Cheap financing is pushing mortgage lending to the highest level in 13 years, to the time before bad loans crashed the global economy.
Low mortgage rates will likely cause home-loan originations to increase to $2.1 trillion in 2019, the highest since $2.3 trillion in 2007, the Mortgage Bankers Association said in a forecast released Tuesday at its annual conference in Austin, Texas.
The average U.S. rate for a 30-year fixed mortgage probably will be 3.6% this year, down from 4.8% in 2018, MBA said.
“Interest rates will, on average, remain lower for longer given the somewhat cloudy economic outlook,” Michael Fratantoni, MBA’s chief economist, said in a statement accompanying the group’s forecast. “These lower rates will, in turn, support both purchase and refinance origination volume.”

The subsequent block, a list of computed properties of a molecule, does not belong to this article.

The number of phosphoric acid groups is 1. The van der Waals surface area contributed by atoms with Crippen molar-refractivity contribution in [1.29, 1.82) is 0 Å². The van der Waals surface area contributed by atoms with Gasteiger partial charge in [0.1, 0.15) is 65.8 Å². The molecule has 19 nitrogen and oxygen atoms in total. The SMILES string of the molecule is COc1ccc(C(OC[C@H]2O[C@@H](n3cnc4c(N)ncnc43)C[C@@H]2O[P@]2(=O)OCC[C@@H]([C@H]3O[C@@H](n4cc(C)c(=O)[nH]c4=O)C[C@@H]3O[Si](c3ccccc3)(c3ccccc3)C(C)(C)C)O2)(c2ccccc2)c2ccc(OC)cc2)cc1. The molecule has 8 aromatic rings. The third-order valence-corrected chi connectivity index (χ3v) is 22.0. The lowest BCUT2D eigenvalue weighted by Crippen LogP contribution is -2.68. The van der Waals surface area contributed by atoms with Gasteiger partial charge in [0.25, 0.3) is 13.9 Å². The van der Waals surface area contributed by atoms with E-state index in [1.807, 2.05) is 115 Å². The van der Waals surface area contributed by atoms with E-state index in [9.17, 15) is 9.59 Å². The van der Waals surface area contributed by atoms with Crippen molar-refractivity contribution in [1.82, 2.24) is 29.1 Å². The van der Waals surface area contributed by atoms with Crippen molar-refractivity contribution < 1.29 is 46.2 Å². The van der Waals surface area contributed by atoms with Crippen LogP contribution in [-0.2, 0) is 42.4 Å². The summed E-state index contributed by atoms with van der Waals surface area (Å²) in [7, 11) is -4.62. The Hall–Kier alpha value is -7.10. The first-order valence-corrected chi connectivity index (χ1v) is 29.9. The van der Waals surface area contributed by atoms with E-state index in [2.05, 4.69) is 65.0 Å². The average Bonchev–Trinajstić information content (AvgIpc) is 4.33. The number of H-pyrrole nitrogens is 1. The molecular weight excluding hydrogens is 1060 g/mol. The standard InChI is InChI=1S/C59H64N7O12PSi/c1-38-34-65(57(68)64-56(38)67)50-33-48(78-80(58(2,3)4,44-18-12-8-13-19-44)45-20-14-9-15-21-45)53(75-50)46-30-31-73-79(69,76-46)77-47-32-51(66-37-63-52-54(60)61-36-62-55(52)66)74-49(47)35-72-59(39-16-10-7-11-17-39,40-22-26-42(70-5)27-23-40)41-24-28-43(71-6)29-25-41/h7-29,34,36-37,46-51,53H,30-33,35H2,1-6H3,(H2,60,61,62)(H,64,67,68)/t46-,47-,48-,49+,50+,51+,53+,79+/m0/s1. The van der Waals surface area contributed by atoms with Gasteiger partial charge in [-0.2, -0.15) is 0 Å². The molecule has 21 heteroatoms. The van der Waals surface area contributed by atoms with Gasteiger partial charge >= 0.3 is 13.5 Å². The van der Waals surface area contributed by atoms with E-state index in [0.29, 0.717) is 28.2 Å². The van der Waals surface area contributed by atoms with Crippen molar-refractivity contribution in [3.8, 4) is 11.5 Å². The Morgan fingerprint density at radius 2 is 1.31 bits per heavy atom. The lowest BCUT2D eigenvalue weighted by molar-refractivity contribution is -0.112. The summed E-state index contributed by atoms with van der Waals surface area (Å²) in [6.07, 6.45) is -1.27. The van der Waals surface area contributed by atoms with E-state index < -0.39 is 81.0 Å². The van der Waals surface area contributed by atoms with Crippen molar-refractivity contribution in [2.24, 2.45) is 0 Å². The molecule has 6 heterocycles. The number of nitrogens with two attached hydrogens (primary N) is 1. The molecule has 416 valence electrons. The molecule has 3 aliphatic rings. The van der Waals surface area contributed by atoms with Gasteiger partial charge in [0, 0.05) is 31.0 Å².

The refinancing share probably will rise to 38%, the highest since 2016 when it was 48%, according to the forecast. Refinancing originations in 2019 should total $793 billion, up from $467 billion in 2018.
Loans to purchase homes probably will increase $1.27 trillion this year, up from $1.21 trillion last year, the forecast said. Sales of existing homes should reach 5.4 million, up from 5.3 million in 2018. Home prices likely will gain 4.3%, a slower pace than the 6.1% increase in 2018.
Meanwhile, homebuilders will likely break ground on 878,000 homes in 2019, up from 873,000 last year, the forecast said. That would be the highest since 2007, when builders started construction on 1.05 million houses, according to data from the Department of Commerce.
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